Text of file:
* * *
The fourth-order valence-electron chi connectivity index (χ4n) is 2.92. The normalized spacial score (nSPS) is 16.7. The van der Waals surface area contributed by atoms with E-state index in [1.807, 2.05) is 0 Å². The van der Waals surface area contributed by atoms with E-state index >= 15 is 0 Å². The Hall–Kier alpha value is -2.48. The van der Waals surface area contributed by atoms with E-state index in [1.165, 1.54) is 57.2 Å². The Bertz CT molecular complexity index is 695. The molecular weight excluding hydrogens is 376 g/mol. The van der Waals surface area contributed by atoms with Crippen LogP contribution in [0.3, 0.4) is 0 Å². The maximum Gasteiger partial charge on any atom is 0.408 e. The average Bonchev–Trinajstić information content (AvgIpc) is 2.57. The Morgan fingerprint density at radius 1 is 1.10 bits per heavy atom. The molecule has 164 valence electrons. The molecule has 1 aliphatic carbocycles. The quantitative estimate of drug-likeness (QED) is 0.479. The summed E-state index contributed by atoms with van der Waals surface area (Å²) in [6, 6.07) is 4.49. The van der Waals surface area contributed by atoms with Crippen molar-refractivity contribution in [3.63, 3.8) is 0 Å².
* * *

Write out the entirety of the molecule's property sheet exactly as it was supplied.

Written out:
The fourth-order valence-electron chi connectivity index (χ4n) is 2.92. The normalized spacial score (nSPS) is 16.7. The van der Waals surface area contributed by atoms with E-state index in [1.807, 2.05) is 0 Å². The van der Waals surface area contributed by atoms with E-state index >= 15 is 0 Å². The Hall–Kier alpha value is -2.48. The van der Waals surface area contributed by atoms with E-state index in [1.165, 1.54) is 57.2 Å². The Bertz CT molecular complexity index is 695. The molecular weight excluding hydrogens is 376 g/mol. The van der Waals surface area contributed by atoms with Crippen LogP contribution in [0.3, 0.4) is 0 Å². The maximum Gasteiger partial charge on any atom is 0.408 e. The average Bonchev–Trinajstić information content (AvgIpc) is 2.57. The Morgan fingerprint density at radius 1 is 1.10 bits per heavy atom. The molecule has 164 valence electrons. The molecule has 1 aliphatic carbocycles. The quantitative estimate of drug-likeness (QED) is 0.479. The summed E-state index contributed by atoms with van der Waals surface area (Å²) in [6, 6.07) is 4.49. The van der Waals surface area contributed by atoms with Crippen molar-refractivity contribution in [3.63, 3.8) is 0 Å².